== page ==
This week's special challenge pits the Anoraks, winners of the 2004 series, against the Catalysts - Gary, Tim, and Shane - winners of the 2001 series and of every Weld Cup Final since. Their challenge will take twenty hours to complete. It's a build-your-own juggernaut contest, capable of pulling four times its own weight in timber. It'll be judged on load-to-weight ratio, and there can only be one powered axle.

With the Anoraks is Mark Hale, a lorry engineer who specialises in custom-build trucks. They go for something powerful, geared, with lots of traction. They want a large flat bed, with ballast on the back, and will need to construct a towing hitch to connect. The ballast will determine whether the front is too high, too low, or just right; that and the towing hitch will be the key builds.

The Catalysts have Richard Vincent, who builds tractors and engines. They head for a basic tractor shape, with a much larger engine. They'll have no real traction problems, as their trouble will be finding the right engine, and making sure the towing hitch is strong enough.

Lorries are hard to miss, even on the heap, and the Anoraks find their truck, with a turning engine. Turning, but not going that well. For the Catalysts, their tractor has everything but the seat.

The Anoraks' lorry is well buried, and it's some hours before they can remove all the debris and free it for work. They also need to bypass the fuel system, and then bypass the door, and repair two flat tyres. Once the lorry finally arrives back home, they have to strip off as much weight from the lorry as possible: excess weight on the lorry could count against them.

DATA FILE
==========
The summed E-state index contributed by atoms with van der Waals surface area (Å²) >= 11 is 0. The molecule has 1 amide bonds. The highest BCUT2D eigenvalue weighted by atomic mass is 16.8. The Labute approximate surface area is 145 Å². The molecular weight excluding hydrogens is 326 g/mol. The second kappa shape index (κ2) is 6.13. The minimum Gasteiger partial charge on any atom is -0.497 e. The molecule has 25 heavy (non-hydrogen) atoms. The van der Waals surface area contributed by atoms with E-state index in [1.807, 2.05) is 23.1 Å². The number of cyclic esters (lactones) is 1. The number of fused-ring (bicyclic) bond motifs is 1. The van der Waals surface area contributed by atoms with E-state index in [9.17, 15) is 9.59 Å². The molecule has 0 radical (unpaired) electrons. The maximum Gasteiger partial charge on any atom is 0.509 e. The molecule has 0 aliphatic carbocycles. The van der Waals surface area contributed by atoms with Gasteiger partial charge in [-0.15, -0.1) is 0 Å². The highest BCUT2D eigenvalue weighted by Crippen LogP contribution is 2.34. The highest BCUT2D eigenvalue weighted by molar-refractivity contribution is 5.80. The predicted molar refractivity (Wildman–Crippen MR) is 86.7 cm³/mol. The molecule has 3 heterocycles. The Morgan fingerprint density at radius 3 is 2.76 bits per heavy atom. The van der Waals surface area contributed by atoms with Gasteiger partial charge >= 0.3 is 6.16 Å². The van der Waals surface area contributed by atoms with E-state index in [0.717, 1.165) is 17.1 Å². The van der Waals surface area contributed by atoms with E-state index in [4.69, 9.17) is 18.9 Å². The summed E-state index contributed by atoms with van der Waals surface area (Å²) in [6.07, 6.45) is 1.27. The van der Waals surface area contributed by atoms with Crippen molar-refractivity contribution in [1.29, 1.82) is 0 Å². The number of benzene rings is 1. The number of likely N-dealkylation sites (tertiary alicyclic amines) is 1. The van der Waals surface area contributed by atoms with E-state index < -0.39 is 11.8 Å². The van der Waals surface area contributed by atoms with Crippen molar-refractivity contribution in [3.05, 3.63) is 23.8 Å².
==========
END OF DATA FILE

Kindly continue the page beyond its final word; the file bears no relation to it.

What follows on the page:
The Catalysts have problems: they need to modify the oil system, as the original engine would take in an oil-air mixture. There's a difference of opinion on whether they need a six-inch-thick towing hitch or something more simple. The gearing on their engine seems to be stuck so that the lowest gear can't be selected. And they have no tyres. Not a happy warren of bunnies.

On day two, tyres are the requirement for both teams. The Anoraks get a lot of tyres, the Catalysts get almost none, and the Anoraks get first pick of the tyres. The Anoraks find a lot of ballast, twelve barrels giving almost 2.5 tonnes, and their build is in good shape.

Things go from bad to worse on the other side of the fence - expert Richard spends most of the morning tinkering with the engine, connects everything up - except the oil filter. Oil everywhere. The team have four workable tyres, and attach lengths of pipeline to the one drive axle so they fit. Weight comes from 250kg of water on the front, and solid tyres made from concrete. It's finished, but no-one seems to have much confidence in the machine.

Come testing day, the Anoraks will go first. They start with one tree trunk (1.3 tonnes), and both teams manage to pull without really breaking sweat. The second pull is four trunks, about 5.2 tonnes. The Anoraks make it, the Cats lose traction early, turn the engine up to max, only to see it rather expire under their feet. The Anoraks almost manage the third run, making 50m of the 60m course pulling fully six logs and 7.8 tonnes. Had the ground been harder, had there not been much rain in the previous weeks, they may well have made it. They've done more than enough to win.